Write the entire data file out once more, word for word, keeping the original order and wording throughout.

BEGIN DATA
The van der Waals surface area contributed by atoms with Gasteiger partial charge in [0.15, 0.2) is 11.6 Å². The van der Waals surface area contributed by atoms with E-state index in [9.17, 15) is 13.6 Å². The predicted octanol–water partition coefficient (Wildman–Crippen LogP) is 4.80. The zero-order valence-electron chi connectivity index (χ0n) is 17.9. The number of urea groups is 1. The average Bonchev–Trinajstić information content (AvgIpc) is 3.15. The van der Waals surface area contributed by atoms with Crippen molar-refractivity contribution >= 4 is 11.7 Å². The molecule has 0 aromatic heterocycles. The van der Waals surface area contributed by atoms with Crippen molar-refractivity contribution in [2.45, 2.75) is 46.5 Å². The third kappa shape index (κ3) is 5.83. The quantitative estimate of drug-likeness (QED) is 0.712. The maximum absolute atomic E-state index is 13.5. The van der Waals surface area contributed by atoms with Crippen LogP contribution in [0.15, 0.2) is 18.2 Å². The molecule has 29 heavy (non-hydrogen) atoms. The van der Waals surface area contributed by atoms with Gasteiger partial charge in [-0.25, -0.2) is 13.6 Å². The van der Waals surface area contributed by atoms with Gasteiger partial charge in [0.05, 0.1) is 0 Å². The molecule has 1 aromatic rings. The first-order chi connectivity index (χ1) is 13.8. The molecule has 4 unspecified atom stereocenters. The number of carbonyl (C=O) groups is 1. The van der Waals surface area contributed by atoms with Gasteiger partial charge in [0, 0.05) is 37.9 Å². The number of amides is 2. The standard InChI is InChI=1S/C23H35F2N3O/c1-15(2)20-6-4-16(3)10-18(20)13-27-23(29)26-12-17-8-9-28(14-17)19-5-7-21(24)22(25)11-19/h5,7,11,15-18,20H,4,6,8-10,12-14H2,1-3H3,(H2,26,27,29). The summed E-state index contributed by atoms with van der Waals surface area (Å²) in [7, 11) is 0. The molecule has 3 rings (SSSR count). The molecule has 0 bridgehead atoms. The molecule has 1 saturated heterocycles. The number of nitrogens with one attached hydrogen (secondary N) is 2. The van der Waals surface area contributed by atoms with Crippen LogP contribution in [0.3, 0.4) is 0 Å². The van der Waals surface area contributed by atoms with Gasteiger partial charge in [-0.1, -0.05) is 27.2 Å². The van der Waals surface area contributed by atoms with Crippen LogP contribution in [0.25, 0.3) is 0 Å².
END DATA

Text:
The van der Waals surface area contributed by atoms with Gasteiger partial charge in [0.15, 0.2) is 11.6 Å². The van der Waals surface area contributed by atoms with E-state index in [9.17, 15) is 13.6 Å². The predicted octanol–water partition coefficient (Wildman–Crippen LogP) is 4.80. The zero-order valence-electron chi connectivity index (χ0n) is 17.9. The number of urea groups is 1. The average Bonchev–Trinajstić information content (AvgIpc) is 3.15. The van der Waals surface area contributed by atoms with Crippen molar-refractivity contribution >= 4 is 11.7 Å². The molecule has 0 aromatic heterocycles. The van der Waals surface area contributed by atoms with Crippen molar-refractivity contribution in [2.45, 2.75) is 46.5 Å². The third kappa shape index (κ3) is 5.83. The quantitative estimate of drug-likeness (QED) is 0.712. The maximum absolute atomic E-state index is 13.5. The van der Waals surface area contributed by atoms with Crippen LogP contribution in [0.15, 0.2) is 18.2 Å². The molecule has 29 heavy (non-hydrogen) atoms. The van der Waals surface area contributed by atoms with Gasteiger partial charge in [-0.25, -0.2) is 13.6 Å². The van der Waals surface area contributed by atoms with Gasteiger partial charge in [0.05, 0.1) is 0 Å². The molecule has 1 aromatic rings. The first-order chi connectivity index (χ1) is 13.8. The molecule has 4 unspecified atom stereocenters. The number of carbonyl (C=O) groups is 1. The van der Waals surface area contributed by atoms with Gasteiger partial charge in [0, 0.05) is 37.9 Å². The number of amides is 2. The standard InChI is InChI=1S/C23H35F2N3O/c1-15(2)20-6-4-16(3)10-18(20)13-27-23(29)26-12-17-8-9-28(14-17)19-5-7-21(24)22(25)11-19/h5,7,11,15-18,20H,4,6,8-10,12-14H2,1-3H3,(H2,26,27,29). The summed E-state index contributed by atoms with van der Waals surface area (Å²) in [7, 11) is 0. The molecule has 3 rings (SSSR count). The molecule has 0 bridgehead atoms. The molecule has 1 saturated heterocycles. The number of nitrogens with one attached hydrogen (secondary N) is 2. The van der Waals surface area contributed by atoms with Crippen LogP contribution in [0.3, 0.4) is 0 Å². The van der Waals surface area contributed by atoms with Gasteiger partial charge in [-0.1, -0.05) is 27.2 Å². The van der Waals surface area contributed by atoms with Crippen LogP contribution in [0.25, 0.3) is 0 Å².